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Generating scene graph to describe all the relations inside an image gains increasing interests these years. However, most of the previous methods use complicated structures with slow inference speed or rely on the external data, which limits the usage of the model in real-life scenarios. To improve the efficiency of scene graph generation, we propose a subgraph-based connection graph to concisely represent the scene graph during the inference. A bottom-up clustering method is first used to factorize the entire scene graph into subgraphs, where each subgraph contains several objects and a subset of their relationships. By replacing the numerous relationship representations of the scene graph with fewer subgraph and object features, the computation in the intermediate stage is significantly reduced. In addition, spatial information is maintained by the subgraph features, which is leveraged by our proposed Spatial-weighted Message Passing~(SMP) structure and Spatial-sensitive Relation Inference~(SRI) module to facilitate the relationship recognition. On the recent Visual Relationship Detection and Visual Genome datasets, our method outperforms the state-of-the-art method in both accuracy and speed.

* ECCV 2018
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Deep convolutional neural networks (CNNs) have made impressive progress in many video recognition tasks such as video pose estimation and video object detection. However, CNN inference on video is computationally expensive due to processing dense frames individually. In this work, we propose a framework called Recurrent Residual Module (RRM) to accelerate the CNN inference for video recognition tasks. This framework has a novel design of using the similarity of the intermediate feature maps of two consecutive frames, to largely reduce the redundant computation. One unique property of the proposed method compared to previous work is that feature maps of each frame are precisely computed. The experiments show that, while maintaining the similar recognition performance, our RRM yields averagely 2x acceleration on the commonly used CNNs such as AlexNet, ResNet, deep compression model (thus 8-12x faster than the original dense models using the efficient inference engine), and impressively 9x acceleration on some binary networks such as XNOR-Nets (thus 500x faster than the original model). We further verify the effectiveness of the RRM on speeding up CNNs for video pose estimation and video object detection.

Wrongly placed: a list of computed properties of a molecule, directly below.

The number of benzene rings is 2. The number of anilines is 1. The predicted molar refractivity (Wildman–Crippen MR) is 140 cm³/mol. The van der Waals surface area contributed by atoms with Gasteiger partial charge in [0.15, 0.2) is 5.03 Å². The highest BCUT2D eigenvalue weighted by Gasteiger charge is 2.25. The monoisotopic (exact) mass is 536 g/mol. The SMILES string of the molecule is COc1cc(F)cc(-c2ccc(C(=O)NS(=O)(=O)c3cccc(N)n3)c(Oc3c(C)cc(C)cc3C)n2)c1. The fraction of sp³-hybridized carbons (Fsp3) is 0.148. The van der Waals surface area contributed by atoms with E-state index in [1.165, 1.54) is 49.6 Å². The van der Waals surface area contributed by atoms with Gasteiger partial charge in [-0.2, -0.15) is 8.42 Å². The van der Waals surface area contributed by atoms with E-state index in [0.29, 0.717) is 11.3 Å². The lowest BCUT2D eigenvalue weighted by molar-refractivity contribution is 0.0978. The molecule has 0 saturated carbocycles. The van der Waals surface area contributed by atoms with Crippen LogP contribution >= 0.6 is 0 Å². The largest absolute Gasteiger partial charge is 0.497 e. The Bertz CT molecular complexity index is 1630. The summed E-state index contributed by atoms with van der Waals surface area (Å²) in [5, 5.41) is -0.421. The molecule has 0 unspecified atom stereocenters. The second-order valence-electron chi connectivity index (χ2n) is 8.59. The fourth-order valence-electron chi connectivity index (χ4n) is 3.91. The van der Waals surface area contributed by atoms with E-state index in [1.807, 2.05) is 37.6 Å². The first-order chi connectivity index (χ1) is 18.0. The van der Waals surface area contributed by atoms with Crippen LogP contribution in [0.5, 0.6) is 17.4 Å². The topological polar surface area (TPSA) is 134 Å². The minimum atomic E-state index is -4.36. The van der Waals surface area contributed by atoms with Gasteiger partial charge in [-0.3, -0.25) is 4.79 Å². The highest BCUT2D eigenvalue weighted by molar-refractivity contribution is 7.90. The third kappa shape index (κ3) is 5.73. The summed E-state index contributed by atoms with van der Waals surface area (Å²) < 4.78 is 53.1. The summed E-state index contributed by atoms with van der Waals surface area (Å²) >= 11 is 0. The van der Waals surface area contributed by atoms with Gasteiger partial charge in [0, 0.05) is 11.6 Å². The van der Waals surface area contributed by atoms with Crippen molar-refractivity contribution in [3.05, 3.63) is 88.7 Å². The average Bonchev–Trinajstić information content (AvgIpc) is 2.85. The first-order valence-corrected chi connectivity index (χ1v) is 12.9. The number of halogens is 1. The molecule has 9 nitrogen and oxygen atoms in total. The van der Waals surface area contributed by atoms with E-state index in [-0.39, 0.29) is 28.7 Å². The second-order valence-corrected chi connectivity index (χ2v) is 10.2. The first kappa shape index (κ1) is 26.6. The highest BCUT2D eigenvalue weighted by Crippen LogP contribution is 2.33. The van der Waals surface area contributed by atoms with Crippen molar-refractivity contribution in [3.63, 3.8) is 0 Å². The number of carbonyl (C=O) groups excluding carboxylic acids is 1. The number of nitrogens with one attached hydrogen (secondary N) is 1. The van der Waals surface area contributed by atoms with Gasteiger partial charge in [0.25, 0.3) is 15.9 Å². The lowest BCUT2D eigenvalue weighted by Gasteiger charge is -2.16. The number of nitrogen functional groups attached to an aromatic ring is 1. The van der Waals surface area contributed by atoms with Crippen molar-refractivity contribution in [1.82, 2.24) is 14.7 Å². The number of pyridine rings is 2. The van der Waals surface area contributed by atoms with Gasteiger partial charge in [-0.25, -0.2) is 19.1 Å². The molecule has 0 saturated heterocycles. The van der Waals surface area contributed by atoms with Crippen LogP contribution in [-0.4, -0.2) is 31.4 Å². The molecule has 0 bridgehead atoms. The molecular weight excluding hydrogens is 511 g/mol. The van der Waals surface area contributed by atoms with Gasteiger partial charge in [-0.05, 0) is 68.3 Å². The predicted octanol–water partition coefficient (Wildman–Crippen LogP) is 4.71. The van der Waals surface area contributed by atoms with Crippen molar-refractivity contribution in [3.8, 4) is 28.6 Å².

* To appear in CVPR 2018
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Recently visual question answering (VQA) and visual question generation (VQG) are two trending topics in the computer vision, which have been explored separately. In this work, we propose an end-to-end unified framework, the Invertible Question Answering Network (iQAN), to leverage the complementary relations between questions and answers in images by jointly training the model on VQA and VQG tasks. Corresponding parameter sharing scheme and regular terms are proposed as constraints to explicitly leverage Q,A's dependencies to guide the training process. After training, iQAN can take either question or answer as input, then output the counterpart. Evaluated on the large-scale visual question answering datasets CLEVR and VQA2, our iQAN improves the VQA accuracy over the baselines. We also show the dual learning framework of iQAN can be generalized to other VQA architectures and consistently improve the results over both the VQA and VQG tasks.

* 9 pages